The surtax is a small price to pay for all the great things that the district provides.
The writer is co-chairman of the Old Goucher Business Alliance.
What if N. Korea hit U.S. with missiles?
Those who feel that Israel's response to Hezbollah is excessive ("Israel halts airstrikes," July 31) should ask themselves what we would do if North Korea fired missiles that hit Los Angeles or San Francisco.
Eugene H. Schreiber
Trains are critical to economic future
The Sun's excellent editorial "Reviving rail" (July 20) made a number of good points. And, as it stated, "The nation's economic future depends on ... an energy-efficient and reliable freight rail system."
And the electrification of rail lines would greatly improve the efficiency of the railroads.
Electric trains are so much more efficient than diesel trucks that we could save 5 percent of our petroleum use by moving half our existing truck freight on electric railroads.
This would also make our highways safer by getting those 18-wheelers off the roads.
The federal government has poured billions into subsidies for highways, airways and waterways while freight railways received little or nothing.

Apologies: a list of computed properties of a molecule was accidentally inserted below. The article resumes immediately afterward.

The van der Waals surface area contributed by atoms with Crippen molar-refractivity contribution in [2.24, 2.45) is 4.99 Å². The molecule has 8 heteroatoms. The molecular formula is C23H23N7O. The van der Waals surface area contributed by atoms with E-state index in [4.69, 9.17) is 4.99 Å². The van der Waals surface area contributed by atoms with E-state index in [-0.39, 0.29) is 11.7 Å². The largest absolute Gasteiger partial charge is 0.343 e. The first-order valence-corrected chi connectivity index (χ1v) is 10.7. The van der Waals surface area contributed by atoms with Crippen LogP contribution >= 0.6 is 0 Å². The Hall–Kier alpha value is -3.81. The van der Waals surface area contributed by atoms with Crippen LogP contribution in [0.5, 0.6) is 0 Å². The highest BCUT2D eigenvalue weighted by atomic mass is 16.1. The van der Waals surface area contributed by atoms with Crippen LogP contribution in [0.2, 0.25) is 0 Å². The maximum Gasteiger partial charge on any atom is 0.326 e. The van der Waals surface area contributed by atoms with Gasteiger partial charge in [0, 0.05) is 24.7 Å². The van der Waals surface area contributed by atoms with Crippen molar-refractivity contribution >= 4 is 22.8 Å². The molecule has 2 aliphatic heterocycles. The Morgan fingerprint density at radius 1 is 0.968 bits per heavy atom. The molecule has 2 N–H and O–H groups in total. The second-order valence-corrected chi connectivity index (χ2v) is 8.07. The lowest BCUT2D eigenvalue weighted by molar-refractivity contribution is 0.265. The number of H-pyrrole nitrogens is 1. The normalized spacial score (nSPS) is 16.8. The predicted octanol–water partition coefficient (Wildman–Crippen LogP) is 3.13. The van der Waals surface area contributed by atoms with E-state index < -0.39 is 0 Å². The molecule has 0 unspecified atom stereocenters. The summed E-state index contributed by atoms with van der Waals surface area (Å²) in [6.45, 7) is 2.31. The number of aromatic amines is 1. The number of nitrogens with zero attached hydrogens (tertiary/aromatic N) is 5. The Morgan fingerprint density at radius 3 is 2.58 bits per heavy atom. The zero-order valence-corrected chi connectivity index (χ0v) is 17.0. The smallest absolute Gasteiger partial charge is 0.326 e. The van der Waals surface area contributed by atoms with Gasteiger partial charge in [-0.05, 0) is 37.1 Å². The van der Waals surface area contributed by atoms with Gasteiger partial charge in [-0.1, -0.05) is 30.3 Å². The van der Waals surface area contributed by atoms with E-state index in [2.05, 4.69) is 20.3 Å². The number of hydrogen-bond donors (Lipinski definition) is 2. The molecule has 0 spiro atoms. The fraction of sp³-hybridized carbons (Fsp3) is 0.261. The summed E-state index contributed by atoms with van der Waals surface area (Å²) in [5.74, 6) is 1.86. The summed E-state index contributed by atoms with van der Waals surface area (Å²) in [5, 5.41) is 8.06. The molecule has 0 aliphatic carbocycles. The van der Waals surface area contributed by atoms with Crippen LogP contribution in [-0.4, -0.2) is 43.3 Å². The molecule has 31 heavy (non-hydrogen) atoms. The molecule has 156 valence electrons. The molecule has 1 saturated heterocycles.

It is time to level the playing field.
Hospitals unite to battle bacteria
MRSA, a bacteria resistant to antibiotics that infects 120,000 patients a year, is a serious concern to Maryland hospitals. That's why the Maryland Patient Safety Center, a collaboration of the Maryland Hospital Association and the Delmarva Foundation, has developed an initiative to prevent MRSA infections ("2 hospitals to test for bacteria," July 22).
And it's important to note the two hospitals involved in this project, Johns Hopkins Hospital and Franklin Square Hospital, will partner with other Maryland hospitals to share valid strategies later this year.
As more ways are found to combat MRSA, those results will be disseminated statewide.
And contrary to the assertion in The Sun's article, the Maryland Hospital Association didn't oppose a bill in the 2006 General Assembly that would have forced hospitals to screen all patients for MRSA.